Politico recently summarized UC Irvine political scientist Shawn Rosenberg’s rendition of this argument:
Democracy is hard work. And as society’s “elites” — experts and public figures who help those around them navigate the heavy responsibilities that come with self-rule — have increasingly been sidelined, citizens have proved ill equipped cognitively and emotionally to run a well-functioning democracy …
[Democracy] requires a lot from those who participate in it. It requires people to respect those with different views from theirs and people who don’t look like them. It asks citizens to be able to sift through large amounts of information and process the good from the bad, the true from the false. It requires thoughtfulness, discipline and logic. Unfortunately, evolution did not favor the exercise of these qualities in the context of a modern mass democracy.
For reasons cited above, I find the notion that the U.S. government is suffering from a surfeit of democracy to be unintelligible. But those who rage against the twilight of the elites do get one thing right: Good government does require institutions that mediate between voters and state.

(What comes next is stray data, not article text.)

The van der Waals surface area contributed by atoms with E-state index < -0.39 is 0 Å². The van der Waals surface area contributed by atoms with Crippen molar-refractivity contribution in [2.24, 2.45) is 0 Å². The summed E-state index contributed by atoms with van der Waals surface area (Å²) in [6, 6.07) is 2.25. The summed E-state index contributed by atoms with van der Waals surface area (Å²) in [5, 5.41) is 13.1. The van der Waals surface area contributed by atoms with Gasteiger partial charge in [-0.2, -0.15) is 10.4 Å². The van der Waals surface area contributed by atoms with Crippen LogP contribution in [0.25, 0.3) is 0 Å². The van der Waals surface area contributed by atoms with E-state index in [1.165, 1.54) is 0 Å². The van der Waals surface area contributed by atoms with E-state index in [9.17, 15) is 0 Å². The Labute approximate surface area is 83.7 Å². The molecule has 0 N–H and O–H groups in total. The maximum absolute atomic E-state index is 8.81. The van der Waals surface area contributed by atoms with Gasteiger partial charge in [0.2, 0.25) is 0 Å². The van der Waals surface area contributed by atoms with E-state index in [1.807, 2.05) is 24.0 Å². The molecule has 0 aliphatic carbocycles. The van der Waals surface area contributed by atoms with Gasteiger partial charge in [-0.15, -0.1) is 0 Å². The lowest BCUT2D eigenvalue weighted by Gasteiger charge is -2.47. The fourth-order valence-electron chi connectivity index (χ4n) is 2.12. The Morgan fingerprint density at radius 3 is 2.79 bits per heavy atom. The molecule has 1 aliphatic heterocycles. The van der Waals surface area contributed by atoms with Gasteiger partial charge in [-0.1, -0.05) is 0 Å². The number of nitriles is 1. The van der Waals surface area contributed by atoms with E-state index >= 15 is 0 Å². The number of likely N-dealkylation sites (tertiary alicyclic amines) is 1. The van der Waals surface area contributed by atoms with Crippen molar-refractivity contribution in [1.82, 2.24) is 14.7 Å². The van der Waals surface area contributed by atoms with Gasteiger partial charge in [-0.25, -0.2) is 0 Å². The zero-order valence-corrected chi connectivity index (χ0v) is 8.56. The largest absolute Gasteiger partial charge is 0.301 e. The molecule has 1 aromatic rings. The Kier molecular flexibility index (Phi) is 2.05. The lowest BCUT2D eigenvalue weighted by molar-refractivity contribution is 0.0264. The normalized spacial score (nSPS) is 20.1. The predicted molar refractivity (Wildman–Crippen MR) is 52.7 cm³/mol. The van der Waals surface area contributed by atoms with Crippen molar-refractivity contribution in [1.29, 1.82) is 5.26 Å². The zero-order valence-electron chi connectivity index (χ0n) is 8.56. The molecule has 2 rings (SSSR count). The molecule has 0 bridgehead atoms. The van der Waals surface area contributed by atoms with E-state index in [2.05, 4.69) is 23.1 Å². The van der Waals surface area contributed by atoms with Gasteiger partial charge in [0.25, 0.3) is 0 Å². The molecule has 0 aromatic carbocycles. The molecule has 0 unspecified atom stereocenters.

Rosenberg is correct that democratic self-rule asks too much of the isolated individual. And other advocates for “less democracy” are right to question whether direct elections are always the most effective tools for elucidating the public interest. Sometimes referenda enhance responsive government by isolating voters’ preferences on discrete policy issues from their broader partisan attachments (i.e., Medicaid expansion ballot measures are often a more reliable means of gauging public support for that policy in red states than legislative elections between pro- and anti-Medicaid expansion candidates). On policy questions that are abstruse or unfamiliar to the mass public, however, plebiscites may not empower “the people” so much as they advantage whichever interested party has the most money to spend on propaganda.